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Books About Letters: "The Rose Code"

Updated: Mar 14

I received a copy of "The Rose Code" by Kate Quinn (out March 2021 from Harper Collins) from the publisher for review. Fans of World War II fiction and films or television series like "The Imitation Game" or "Bletchley Circle" are in for a treat with this highly anticipated release from the author of "The Alice Network" and "The Huntress". Curious? Read on for my thoughts about this book.

In "The Rose Code" the story is split between the early 1940s and 1947, days before the Royal Wedding in England. Quinn's three protagonists -- Osla, Mab, & Beth -- meet as young, spunky women determined to play their part in the war effort all centered around the extraordinary Bletchley Park. During World War II the German's used a particular type of code for their messages that was reset every twenty-four hours. This meant that to learn anything for the Allies, thousands of the most brilliant minds had to test the millions of possible combinations and quite literally crack the codes. Our three heroines are sworn to secrecy under the Official Secrets Act and with a host of their Bletchley 'Boffins' -- translators, operators, codebreakers etc. -- paint a portrait of life inside World War II's best kept codebreaking secret. And how those secrets continue on long into peace time.


English country house "Bletchley Park" in Buckinghamshire which became the Allied code-breaking headquarters of World War II. Source: Wikipedia.com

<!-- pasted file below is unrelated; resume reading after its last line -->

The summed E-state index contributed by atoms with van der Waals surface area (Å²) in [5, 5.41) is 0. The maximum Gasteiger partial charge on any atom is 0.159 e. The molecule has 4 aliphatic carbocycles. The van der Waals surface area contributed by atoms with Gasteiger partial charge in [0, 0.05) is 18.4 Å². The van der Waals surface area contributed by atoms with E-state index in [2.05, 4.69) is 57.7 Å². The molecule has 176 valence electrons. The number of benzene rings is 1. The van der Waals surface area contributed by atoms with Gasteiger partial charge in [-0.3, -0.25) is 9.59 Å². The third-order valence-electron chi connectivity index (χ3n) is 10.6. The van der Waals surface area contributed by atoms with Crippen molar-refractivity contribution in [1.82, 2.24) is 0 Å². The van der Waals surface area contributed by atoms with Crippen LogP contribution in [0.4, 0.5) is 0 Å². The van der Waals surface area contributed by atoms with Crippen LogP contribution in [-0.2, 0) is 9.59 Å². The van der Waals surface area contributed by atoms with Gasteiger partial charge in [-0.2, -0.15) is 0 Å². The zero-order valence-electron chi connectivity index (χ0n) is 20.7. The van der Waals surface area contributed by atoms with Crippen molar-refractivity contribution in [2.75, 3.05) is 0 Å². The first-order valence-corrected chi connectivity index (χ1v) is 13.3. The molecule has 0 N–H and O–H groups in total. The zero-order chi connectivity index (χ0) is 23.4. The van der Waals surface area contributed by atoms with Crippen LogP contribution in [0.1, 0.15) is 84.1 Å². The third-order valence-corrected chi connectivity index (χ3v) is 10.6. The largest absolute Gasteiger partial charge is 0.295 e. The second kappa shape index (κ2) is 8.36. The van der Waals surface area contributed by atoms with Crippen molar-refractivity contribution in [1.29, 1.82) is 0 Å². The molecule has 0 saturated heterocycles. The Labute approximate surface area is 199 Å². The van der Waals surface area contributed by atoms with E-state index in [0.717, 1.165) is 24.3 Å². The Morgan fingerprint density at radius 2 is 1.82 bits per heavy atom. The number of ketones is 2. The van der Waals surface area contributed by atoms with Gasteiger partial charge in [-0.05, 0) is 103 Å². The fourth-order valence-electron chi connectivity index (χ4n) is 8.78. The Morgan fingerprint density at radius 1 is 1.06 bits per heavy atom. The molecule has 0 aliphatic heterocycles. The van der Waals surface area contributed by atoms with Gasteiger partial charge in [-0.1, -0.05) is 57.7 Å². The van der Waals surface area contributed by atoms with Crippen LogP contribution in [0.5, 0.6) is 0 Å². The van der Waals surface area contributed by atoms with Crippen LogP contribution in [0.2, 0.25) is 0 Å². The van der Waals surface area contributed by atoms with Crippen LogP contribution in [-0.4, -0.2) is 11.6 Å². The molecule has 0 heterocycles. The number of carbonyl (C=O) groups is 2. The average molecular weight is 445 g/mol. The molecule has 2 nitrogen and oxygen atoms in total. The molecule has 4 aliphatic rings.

Quinn's powerful style of writing that carried "The Alice Network" to the New York Times Bestseller list in 2017 is back in this sensational story of wartime intrigue and female friendship. You're easily swept up in the day to day pressure and tensions that would have been at Bletchley. I am not mathematical or numerically minded at all and compliment how Quinn tackles the complexities of codebreaking digestibly. There are times in the heat of moment where the reader almost feels equipped to jump into the story and man a Bombe machine or crack an Enigma code herself.


A German Engima Machine & English Bombe Machine, as would have been used at Bletchley to break German code in WW2. Source: Discover Magazine.


The heroines are more like real women than you're apt to find in most Historical Fiction. They get frustrated, get giddy, get mean or generous, and don't spend pages pontificating on the reasons behind split second decisions. They hurt, they love, and they commit to those intense, raw feelings -- they are some of the most human characters in the genre.


'The Rose Network" is not so much a book about letters as a book with letters. The satirical blurbs -- "Bletchley Blitherings", or "BB" in the book -- open chapters set in wartime Bletchley and show Quinn's prowess for period perfect prose. Letters from Osla are a portrait into the mind of a woman experiencing the trauma of the Blitz Bombings. While letter's written to Mab force her to explore the expectations piled on women in the 1940s. And Beth's letters, while smaller in part, play into a critical plot point that opens the story and unfurls beautifully throughout like her Rose Code.


For a novel that dances between times, locations, and characters the story moves at a nice pace with satisfying build up and a tidy series of climaxes without the "perfect" ending. I was reading this novel in the mornings and especially for the last hundred or so pages I couldn't wait to pick it up for my lunch break! Readers will not be disappointed when this release hits shelves. Find it where good books are sold March 2021.


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